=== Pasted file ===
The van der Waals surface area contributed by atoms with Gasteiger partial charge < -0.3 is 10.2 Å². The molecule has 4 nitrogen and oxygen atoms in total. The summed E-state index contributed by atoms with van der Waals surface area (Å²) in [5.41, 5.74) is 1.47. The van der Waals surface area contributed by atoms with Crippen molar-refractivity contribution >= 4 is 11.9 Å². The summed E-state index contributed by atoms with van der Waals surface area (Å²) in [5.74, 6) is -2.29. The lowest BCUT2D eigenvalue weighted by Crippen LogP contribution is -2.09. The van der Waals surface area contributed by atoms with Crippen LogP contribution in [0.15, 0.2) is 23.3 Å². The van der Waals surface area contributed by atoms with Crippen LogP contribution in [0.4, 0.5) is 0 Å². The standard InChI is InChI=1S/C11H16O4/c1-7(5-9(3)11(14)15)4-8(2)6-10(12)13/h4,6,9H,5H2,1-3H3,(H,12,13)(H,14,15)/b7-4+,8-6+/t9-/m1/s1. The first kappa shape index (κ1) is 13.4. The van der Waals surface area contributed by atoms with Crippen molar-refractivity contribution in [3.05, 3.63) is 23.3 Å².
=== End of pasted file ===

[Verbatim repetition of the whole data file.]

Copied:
The van der Waals surface area contributed by atoms with Gasteiger partial charge < -0.3 is 10.2 Å². The molecule has 4 nitrogen and oxygen atoms in total. The summed E-state index contributed by atoms with van der Waals surface area (Å²) in [5.41, 5.74) is 1.47. The van der Waals surface area contributed by atoms with Crippen molar-refractivity contribution >= 4 is 11.9 Å². The summed E-state index contributed by atoms with van der Waals surface area (Å²) in [5.74, 6) is -2.29. The lowest BCUT2D eigenvalue weighted by Crippen LogP contribution is -2.09. The van der Waals surface area contributed by atoms with Crippen LogP contribution in [0.15, 0.2) is 23.3 Å². The van der Waals surface area contributed by atoms with Crippen LogP contribution in [0.4, 0.5) is 0 Å². The standard InChI is InChI=1S/C11H16O4/c1-7(5-9(3)11(14)15)4-8(2)6-10(12)13/h4,6,9H,5H2,1-3H3,(H,12,13)(H,14,15)/b7-4+,8-6+/t9-/m1/s1. The first kappa shape index (κ1) is 13.4. The van der Waals surface area contributed by atoms with Crippen molar-refractivity contribution in [3.05, 3.63) is 23.3 Å².